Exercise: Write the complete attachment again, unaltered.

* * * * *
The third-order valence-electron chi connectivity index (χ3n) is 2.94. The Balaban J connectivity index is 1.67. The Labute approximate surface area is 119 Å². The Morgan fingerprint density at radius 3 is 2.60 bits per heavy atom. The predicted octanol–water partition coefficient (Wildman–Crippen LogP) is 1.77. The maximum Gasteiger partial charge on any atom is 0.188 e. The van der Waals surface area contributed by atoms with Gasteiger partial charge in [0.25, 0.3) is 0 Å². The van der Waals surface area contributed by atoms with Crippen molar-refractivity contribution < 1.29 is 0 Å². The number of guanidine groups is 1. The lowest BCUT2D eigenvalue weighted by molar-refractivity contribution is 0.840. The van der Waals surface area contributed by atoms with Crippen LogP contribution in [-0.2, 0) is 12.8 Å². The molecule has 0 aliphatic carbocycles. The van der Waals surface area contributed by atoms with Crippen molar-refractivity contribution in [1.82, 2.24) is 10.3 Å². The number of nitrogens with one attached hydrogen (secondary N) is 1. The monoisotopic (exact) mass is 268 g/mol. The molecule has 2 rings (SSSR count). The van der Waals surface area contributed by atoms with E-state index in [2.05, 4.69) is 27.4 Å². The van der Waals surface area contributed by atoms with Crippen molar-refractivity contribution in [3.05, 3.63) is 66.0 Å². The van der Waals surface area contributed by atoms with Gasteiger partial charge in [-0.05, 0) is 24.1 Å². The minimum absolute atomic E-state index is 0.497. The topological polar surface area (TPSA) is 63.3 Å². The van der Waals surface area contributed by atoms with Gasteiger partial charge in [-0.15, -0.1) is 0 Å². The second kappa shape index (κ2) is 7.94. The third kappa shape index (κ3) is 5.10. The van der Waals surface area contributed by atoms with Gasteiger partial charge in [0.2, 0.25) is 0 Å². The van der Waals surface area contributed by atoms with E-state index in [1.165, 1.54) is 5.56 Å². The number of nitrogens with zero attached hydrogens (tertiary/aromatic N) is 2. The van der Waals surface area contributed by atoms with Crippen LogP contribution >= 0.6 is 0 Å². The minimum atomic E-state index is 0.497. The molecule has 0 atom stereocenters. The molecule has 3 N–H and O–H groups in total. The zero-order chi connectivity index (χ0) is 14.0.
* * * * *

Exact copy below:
The third-order valence-electron chi connectivity index (χ3n) is 2.94. The Balaban J connectivity index is 1.67. The Labute approximate surface area is 119 Å². The Morgan fingerprint density at radius 3 is 2.60 bits per heavy atom. The predicted octanol–water partition coefficient (Wildman–Crippen LogP) is 1.77. The maximum Gasteiger partial charge on any atom is 0.188 e. The van der Waals surface area contributed by atoms with Gasteiger partial charge in [0.25, 0.3) is 0 Å². The van der Waals surface area contributed by atoms with Crippen molar-refractivity contribution < 1.29 is 0 Å². The number of guanidine groups is 1. The lowest BCUT2D eigenvalue weighted by molar-refractivity contribution is 0.840. The van der Waals surface area contributed by atoms with Crippen LogP contribution in [-0.2, 0) is 12.8 Å². The molecule has 0 aliphatic carbocycles. The van der Waals surface area contributed by atoms with Crippen molar-refractivity contribution in [1.82, 2.24) is 10.3 Å². The number of nitrogens with one attached hydrogen (secondary N) is 1. The monoisotopic (exact) mass is 268 g/mol. The molecule has 2 rings (SSSR count). The van der Waals surface area contributed by atoms with E-state index in [2.05, 4.69) is 27.4 Å². The van der Waals surface area contributed by atoms with Crippen molar-refractivity contribution in [3.05, 3.63) is 66.0 Å². The van der Waals surface area contributed by atoms with Gasteiger partial charge in [-0.05, 0) is 24.1 Å². The minimum absolute atomic E-state index is 0.497. The topological polar surface area (TPSA) is 63.3 Å². The van der Waals surface area contributed by atoms with Gasteiger partial charge in [-0.15, -0.1) is 0 Å². The second kappa shape index (κ2) is 7.94. The third kappa shape index (κ3) is 5.10. The van der Waals surface area contributed by atoms with Gasteiger partial charge in [0.2, 0.25) is 0 Å². The van der Waals surface area contributed by atoms with E-state index in [1.165, 1.54) is 5.56 Å². The number of nitrogens with zero attached hydrogens (tertiary/aromatic N) is 2. The van der Waals surface area contributed by atoms with Crippen LogP contribution >= 0.6 is 0 Å². The minimum atomic E-state index is 0.497. The molecule has 0 atom stereocenters. The molecule has 3 N–H and O–H groups in total. The zero-order chi connectivity index (χ0) is 14.0.